“Water is the best of all things.” – Pindar
It’s one of the world’s worst sea-related ecological disasters, laying waste to thousands of miles of shoreline and ruining habitats and livelihoods on a truly terrifying scale – but suddenly, there’s new hope for recovery. No, nothing to do with this. Think bigger.
As recently as the 1960s, the Aral Sea of Kazakhstan and Uzbekistan was one of the world’s greatest lakes, covering a whopping 26,000 square miles. Then along came a Soviet government keen to industrialize by any means necessary. The water was diverted for cotton farm irrigation, salinity soared, pollution festered (pesticides, weapons testing, you name it), and the sea gave way to a desert, eerily dotted with stranded boats and fishing stations that hint at the terrible human impact on the region’s population. It’s environmental change so profound it’s even upset the local climate.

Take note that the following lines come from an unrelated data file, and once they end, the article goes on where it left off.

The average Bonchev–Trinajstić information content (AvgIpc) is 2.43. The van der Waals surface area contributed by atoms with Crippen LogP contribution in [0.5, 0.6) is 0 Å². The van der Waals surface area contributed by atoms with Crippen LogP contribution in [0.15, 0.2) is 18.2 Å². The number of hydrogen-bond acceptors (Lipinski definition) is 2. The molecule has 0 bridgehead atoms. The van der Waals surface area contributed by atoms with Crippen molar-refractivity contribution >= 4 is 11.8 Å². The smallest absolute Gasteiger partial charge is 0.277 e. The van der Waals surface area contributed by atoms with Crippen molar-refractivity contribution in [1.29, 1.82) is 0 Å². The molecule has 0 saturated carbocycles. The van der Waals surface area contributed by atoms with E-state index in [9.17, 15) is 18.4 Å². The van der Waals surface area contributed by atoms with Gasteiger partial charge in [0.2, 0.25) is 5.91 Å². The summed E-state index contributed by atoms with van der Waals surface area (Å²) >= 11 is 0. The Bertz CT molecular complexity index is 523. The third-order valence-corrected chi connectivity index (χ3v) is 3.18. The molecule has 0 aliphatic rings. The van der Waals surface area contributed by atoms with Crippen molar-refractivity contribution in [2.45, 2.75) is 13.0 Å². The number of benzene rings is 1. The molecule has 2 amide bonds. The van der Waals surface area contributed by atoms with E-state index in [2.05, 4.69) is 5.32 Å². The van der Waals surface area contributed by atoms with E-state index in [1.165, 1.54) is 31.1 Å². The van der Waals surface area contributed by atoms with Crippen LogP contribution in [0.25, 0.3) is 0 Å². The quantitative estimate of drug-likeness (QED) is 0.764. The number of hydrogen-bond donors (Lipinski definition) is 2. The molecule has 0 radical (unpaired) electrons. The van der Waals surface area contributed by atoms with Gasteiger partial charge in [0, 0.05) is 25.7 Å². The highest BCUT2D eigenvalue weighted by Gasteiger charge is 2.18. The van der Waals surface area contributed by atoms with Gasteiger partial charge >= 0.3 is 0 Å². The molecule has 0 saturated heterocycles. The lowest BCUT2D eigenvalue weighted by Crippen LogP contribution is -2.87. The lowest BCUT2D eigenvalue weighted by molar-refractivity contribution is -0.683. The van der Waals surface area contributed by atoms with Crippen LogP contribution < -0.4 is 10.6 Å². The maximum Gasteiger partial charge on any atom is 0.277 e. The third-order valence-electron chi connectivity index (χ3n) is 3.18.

How do you recover from that? Answer: with a government looking to erase the damage done by Soviet rule, supported by the coffers of the World Bank. The North Aral (above at top, one of the three main remnants of the once mighty whole) was dammed in 2005, and now life is returning – most importantly, the fish. They’re critical to boost the economy and bring the money that’s badly needed for further redevelopment. How much damage can be undone, only time will tell – and while the North Aral is gradually (painfully) expanding outwards again, the southern sea remnants are just years away from dying up completely. Recovery? Maybe, but not in our lifetime.